could offer better returns than conventional, but that doesn't really
    answer my question...
    Thanks anyway
    ================

    semolina
    Noun
    the large hard grains of wheat left after flour has been milled, used for
    making puddings and pasta [Italian semolino]

    http://www.thefreedictionary.com/semolina



  6. #6
    Hoges in WA Guest

    Default Re: Semolina flour in Australia?


    "anthony" <[email protected]> wrote in message
    news:[email protected]...
    > I've tried posting this in rec.food.baking but as some might have
    > noticed, that's the preserve of spammers nowadays.
    > I'm just wondering if anyone here knows whether the word 'semolina' on
    > a packet of flour here guarantees that it's from durum flour wheat
    > germ and not from regular flour. I've looked at the fine print on some
    > packets and it's never specified, which makes me a bit dubious. Some
    > of my recipes for Italian-style bread do specify using some semolina
    > flour, meaning of course derived from durum -- do you think that in
    > Australia it's just a generic term for any crushed wheat-germ? It
    > wouldn't be the same thing at all, of course, in that case.

    =======================================

    What side of the country are you on?
    I have Durum Semolina in my cupboard.


    http://www.allaboutbread.com.au/


    I get mine from a shop in Bunbury.

    Hoges in WA



  7. #7
    sf Guest

    Default Re: Semolina flour in Australia?

    On Tue, 28 Jul 2009 08:31:22 GMT, "ViLco" <[email protected]> wrote:

    >Look at the 3 dots in that link: it probably got copied & pasted from a
    >google page or alike.
    >Tudor5 should copy it again paying attention to the google abbreviations


    and post a tiny link too http://tinyurl.com/

    --
    I love cooking with wine.
    Sometimes I even put it in the food.

  8. #8
    Phil..c Guest

    Default Re: Semolina flour in Australia?

    Ophelia wrote:
    > "anthony" <[email protected]> wrote in message
    > news:[email protected]..
    > On Jul 28, 6:27 pm, Tudor5 <spamlis...@gmail.com> wrote:
    >> On Jul 28, 4:05 pm, anthony <anthonyjhcnos...@netscape.net> wrote:
    >>
    >>> I've tried posting this in rec.food.baking but as some might have
    >>> noticed, that's the preserve of spammers nowadays.
    >>> I'm just wondering if anyone here knows whether the word 'semolina' on
    >>> a packet of flour here guarantees that it's from durum flour wheat
    >>> germ and not from regular flour. I've looked at the fine print on some
    >>> packets and it's never specified, which makes me a bit dubious. Some
    >>> of my recipes for Italian-style bread do specify using some semolina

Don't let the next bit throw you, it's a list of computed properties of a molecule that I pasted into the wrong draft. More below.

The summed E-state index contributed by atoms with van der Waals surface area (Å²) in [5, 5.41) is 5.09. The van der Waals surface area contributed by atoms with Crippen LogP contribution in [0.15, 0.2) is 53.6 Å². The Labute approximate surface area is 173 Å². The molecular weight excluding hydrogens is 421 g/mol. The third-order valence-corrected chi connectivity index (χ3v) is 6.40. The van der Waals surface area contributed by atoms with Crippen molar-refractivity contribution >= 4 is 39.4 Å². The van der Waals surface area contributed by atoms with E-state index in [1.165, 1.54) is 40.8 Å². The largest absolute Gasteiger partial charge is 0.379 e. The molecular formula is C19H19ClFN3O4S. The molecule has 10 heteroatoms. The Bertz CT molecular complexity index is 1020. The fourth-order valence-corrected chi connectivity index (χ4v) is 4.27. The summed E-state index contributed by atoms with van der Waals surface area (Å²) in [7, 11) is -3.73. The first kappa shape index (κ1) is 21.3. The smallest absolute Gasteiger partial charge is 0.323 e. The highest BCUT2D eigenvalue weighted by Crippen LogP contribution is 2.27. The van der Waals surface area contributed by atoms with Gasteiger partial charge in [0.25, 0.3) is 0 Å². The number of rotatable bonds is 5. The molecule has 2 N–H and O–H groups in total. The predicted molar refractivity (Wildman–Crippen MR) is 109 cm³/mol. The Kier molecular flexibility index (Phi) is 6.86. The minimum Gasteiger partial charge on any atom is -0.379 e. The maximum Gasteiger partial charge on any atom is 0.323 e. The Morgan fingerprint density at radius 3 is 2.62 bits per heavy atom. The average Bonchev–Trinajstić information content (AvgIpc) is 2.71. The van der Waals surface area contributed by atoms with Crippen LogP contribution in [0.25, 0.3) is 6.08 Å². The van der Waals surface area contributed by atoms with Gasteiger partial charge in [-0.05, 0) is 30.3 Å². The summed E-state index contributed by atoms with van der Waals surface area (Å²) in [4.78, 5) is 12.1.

>>> flour, meaning of course derived from durum -- do you think that in
    >>> Australia it's just a generic term for any crushed wheat-germ? It
    >>> wouldn't be the same thing at all, of course, in that case.

    >> See herewww.agric.wa.gov.au/objtwr/imported_assets/.../durum_wheat.pdf

    >
    > From here, the link is broken. It took me to the agric.wa site, but
    > that said 'sadly, what you're looking for isn't here'.
    > It did lead me to a site telling potential growers that durum wheat
    > could offer better returns than conventional, but that doesn't really
    > answer my question...
    > Thanks anyway
    > ================
    >
    > semolina
    > Noun
    > the large hard grains of wheat left after flour has been milled, used for
    > making puddings and pasta [Italian semolino]
    >
    > http://www.thefreedictionary.com/semolina
    >
    >


    Probably hobbled by the Intranet

    Try this


    http://www.agric.wa.gov.au/objtwr/im...urum_wheat.pdf

    If that does not work do your own google and type in
    Farm note 80/2004roduction package Durham wheat [wa agric]

  9. #9
    Mark Thorson Guest

    Default Re: Semolina flour in Australia?

    anthony wrote:
    >
    > I've tried posting this in rec.food.baking but as some might have
    > noticed, that's the preserve of spammers nowadays.
    > I'm just wondering if anyone here knows whether the word 'semolina' on
    > a packet of flour here guarantees that it's from durum flour wheat
    > germ and not from regular flour. I've looked at the fine print on some
    > packets and it's never specified, which makes me a bit dubious. Some
    > of my recipes for Italian-style bread do specify using some semolina
    > flour, meaning of course derived from durum -- do you think that in
    > Australia it's just a generic term for any crushed wheat-germ? It
    > wouldn't be the same thing at all, of course, in that case.


    Semolina can be made from any type of wheat.
    A hard wheat like durum will give you more
    semolina per pound of wheat, but all wheats
    will produce some semolina when milled.

    Milling reduces the wheat berry to particles.
    The protein-rich heavy particles are called
    semolina. The starch-rich light particles
    are called dunst. Intermediate particles
    are called middlings.

    Flours are blends of these particles adapted
    for particular purposes. A cake flour will
    have more dunst, while a pasta flour will
    have more semolina.